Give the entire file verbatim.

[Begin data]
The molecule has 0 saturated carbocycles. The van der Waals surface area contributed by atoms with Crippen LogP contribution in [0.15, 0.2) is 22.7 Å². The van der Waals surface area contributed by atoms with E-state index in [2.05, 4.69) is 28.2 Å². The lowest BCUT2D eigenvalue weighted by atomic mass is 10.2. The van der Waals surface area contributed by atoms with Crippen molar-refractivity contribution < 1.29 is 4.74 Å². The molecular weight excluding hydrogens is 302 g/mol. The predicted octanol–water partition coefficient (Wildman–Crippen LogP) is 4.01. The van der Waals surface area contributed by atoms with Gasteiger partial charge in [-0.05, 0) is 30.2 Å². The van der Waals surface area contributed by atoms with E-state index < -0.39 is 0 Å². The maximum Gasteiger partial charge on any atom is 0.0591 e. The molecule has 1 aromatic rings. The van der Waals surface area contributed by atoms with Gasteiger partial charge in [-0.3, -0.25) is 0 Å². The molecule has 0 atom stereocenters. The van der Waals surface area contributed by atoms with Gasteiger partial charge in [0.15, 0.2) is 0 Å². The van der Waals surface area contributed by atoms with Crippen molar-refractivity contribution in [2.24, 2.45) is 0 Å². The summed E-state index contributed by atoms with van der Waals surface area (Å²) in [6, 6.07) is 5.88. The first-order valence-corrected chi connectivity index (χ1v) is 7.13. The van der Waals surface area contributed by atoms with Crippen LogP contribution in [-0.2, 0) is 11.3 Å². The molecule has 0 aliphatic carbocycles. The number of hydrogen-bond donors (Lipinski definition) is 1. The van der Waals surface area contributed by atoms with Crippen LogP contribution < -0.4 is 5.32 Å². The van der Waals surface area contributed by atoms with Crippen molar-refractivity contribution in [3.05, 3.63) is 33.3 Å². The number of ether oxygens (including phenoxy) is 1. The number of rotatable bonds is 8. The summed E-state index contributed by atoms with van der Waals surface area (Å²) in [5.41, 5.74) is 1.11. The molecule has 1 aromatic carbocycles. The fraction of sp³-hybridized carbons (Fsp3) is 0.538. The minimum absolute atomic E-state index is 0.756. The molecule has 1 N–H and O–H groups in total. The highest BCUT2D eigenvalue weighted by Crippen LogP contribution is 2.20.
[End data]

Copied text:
The molecule has 0 saturated carbocycles. The van der Waals surface area contributed by atoms with Crippen LogP contribution in [0.15, 0.2) is 22.7 Å². The van der Waals surface area contributed by atoms with E-state index in [2.05, 4.69) is 28.2 Å². The lowest BCUT2D eigenvalue weighted by atomic mass is 10.2. The van der Waals surface area contributed by atoms with Crippen molar-refractivity contribution < 1.29 is 4.74 Å². The molecular weight excluding hydrogens is 302 g/mol. The predicted octanol–water partition coefficient (Wildman–Crippen LogP) is 4.01. The van der Waals surface area contributed by atoms with Gasteiger partial charge in [-0.05, 0) is 30.2 Å². The van der Waals surface area contributed by atoms with E-state index < -0.39 is 0 Å². The maximum Gasteiger partial charge on any atom is 0.0591 e. The molecule has 1 aromatic rings. The van der Waals surface area contributed by atoms with Gasteiger partial charge in [-0.3, -0.25) is 0 Å². The molecule has 0 atom stereocenters. The van der Waals surface area contributed by atoms with Gasteiger partial charge in [0.15, 0.2) is 0 Å². The van der Waals surface area contributed by atoms with Crippen molar-refractivity contribution in [2.24, 2.45) is 0 Å². The summed E-state index contributed by atoms with van der Waals surface area (Å²) in [6, 6.07) is 5.88. The first-order valence-corrected chi connectivity index (χ1v) is 7.13. The van der Waals surface area contributed by atoms with Crippen LogP contribution in [-0.2, 0) is 11.3 Å². The molecule has 0 aliphatic carbocycles. The number of hydrogen-bond donors (Lipinski definition) is 1. The van der Waals surface area contributed by atoms with Crippen LogP contribution < -0.4 is 5.32 Å². The van der Waals surface area contributed by atoms with Crippen molar-refractivity contribution in [3.05, 3.63) is 33.3 Å². The number of ether oxygens (including phenoxy) is 1. The number of rotatable bonds is 8. The summed E-state index contributed by atoms with van der Waals surface area (Å²) in [5.41, 5.74) is 1.11. The molecule has 1 aromatic carbocycles. The fraction of sp³-hybridized carbons (Fsp3) is 0.538. The minimum absolute atomic E-state index is 0.756. The molecule has 1 N–H and O–H groups in total. The highest BCUT2D eigenvalue weighted by Crippen LogP contribution is 2.20.